19 December 2019
Dixon Yacht Design has developed a new 70-metre design, offering effortless sailing performance and interior space planning normally associated with motor yachts.
Falcon Rigs have been chosen to maximise the sailing opportunity and minimise the sailing effort. Unlike a conventional rig which requires a small army of crew, this vessel can be commanded and operated singlehandedly. The twin rigs offer a healthy sail area to displacement ratio and will assure an exhilarating sailing experience. The tried and tested control systems have proven in-service reliability.
Internally the vessel shares many design characteristics with motor yachts. The main deck features a large bright and airy glazed deck saloon facing aft to the swimming pool, four comfortably proportioned guest cabins and a full width owners cabin incorporating balconies.
On the lower deck the guests are provided with a cinema, a spa with sauna and a gym; on the upper deck a formal saloon and an inside/outside dining room and lounge space.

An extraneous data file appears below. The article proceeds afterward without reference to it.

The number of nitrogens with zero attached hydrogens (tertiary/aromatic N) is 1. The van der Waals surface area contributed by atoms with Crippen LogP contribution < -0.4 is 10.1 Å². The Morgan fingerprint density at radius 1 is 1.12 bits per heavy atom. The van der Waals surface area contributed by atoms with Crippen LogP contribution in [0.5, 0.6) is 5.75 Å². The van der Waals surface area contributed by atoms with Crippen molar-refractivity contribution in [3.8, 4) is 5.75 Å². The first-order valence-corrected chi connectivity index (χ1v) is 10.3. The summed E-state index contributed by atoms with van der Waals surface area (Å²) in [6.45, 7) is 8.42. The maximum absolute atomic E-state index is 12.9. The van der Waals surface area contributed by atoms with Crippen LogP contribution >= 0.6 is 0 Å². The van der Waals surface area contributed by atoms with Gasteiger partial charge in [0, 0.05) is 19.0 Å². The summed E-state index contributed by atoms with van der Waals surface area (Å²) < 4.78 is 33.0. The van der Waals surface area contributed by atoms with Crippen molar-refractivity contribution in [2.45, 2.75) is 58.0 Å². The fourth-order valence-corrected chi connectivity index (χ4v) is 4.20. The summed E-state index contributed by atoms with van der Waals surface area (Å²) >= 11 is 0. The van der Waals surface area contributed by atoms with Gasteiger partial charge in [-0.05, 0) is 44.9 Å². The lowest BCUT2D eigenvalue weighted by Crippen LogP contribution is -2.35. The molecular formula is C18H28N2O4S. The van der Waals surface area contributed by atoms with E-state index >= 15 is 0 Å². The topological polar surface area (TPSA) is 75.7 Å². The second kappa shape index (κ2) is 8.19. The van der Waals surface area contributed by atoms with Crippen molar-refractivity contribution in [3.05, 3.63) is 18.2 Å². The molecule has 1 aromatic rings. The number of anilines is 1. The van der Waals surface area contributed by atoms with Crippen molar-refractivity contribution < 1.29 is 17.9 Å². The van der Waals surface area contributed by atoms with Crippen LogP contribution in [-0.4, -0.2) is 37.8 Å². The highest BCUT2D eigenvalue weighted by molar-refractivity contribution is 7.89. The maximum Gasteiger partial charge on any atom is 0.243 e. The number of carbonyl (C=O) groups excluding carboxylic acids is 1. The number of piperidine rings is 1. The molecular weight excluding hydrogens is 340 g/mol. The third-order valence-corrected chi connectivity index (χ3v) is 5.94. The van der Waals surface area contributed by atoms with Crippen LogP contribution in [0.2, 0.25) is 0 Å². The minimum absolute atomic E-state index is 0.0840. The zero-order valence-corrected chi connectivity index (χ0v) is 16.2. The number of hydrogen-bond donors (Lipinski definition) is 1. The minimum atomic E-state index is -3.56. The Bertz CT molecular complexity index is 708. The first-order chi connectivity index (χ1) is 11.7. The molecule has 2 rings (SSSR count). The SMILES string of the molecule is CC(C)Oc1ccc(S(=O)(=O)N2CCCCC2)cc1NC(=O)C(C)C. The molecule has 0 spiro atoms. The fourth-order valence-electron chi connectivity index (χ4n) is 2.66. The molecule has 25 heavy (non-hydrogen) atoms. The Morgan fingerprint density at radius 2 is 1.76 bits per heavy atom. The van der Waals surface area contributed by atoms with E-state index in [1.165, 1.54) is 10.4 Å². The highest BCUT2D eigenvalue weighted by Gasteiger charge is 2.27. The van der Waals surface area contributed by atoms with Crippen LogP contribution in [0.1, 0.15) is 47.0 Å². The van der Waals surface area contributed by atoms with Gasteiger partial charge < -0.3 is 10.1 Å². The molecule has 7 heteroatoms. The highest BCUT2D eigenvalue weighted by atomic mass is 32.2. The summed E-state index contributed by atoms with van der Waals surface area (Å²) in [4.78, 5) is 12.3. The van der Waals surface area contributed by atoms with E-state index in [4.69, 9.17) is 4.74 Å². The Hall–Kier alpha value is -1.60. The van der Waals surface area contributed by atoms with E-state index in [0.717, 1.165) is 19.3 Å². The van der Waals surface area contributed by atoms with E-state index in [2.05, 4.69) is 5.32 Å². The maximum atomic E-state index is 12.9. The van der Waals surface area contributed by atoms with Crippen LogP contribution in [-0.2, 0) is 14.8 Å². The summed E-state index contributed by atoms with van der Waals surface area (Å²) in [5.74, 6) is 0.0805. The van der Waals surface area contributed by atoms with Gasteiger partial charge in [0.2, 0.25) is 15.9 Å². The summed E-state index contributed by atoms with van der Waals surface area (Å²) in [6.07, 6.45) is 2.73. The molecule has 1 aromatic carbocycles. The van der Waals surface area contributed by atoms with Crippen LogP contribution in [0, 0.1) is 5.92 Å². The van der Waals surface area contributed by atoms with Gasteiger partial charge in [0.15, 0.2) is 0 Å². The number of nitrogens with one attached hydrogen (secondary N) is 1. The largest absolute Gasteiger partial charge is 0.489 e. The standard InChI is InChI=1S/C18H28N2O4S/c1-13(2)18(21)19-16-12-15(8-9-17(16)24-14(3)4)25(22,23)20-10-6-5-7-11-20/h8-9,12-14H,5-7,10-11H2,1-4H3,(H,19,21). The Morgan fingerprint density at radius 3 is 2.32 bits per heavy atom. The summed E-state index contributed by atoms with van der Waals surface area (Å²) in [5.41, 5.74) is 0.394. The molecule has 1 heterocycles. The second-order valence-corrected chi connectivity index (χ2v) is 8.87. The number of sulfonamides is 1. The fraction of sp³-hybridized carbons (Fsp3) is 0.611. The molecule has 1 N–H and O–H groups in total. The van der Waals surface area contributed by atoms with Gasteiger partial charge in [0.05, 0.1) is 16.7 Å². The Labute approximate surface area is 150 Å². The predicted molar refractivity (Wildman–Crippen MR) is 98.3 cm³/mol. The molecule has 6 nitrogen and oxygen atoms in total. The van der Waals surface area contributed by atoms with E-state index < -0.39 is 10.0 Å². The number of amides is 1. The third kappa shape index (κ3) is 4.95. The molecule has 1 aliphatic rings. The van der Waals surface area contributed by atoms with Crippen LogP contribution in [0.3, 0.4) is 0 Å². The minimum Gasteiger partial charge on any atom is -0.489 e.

An embarkation tender platform with direct access into the main deck lobby has been accommodated. The guests can choose between a 7-metre limousine and a 7-metre sports tender; the crew have a 6m tender.
The vessel boasts some impressive technological systems; an advanced hybrid propulsion system that optimises the energy usage onboard and an energy recovery system that uses the propulsion propellers to generator electricity whilst the vessel is sailing.
“This is a statement yacht, for a customer who is not afraid to do something different. It defies sailing convention but not the sailing experience,” says the design firm.
Advanced glazing panels have been provided; the vertical side windows have been specified with insulating glass providing protection against solar gain whilst the roof structure has been designed to accommodate high-performance solar cells that are integrated into the glass panels.
Additional heat recovery systems onboard contribute to this highly efficient vessel. All possible steps have been engineered to minimise energy losses.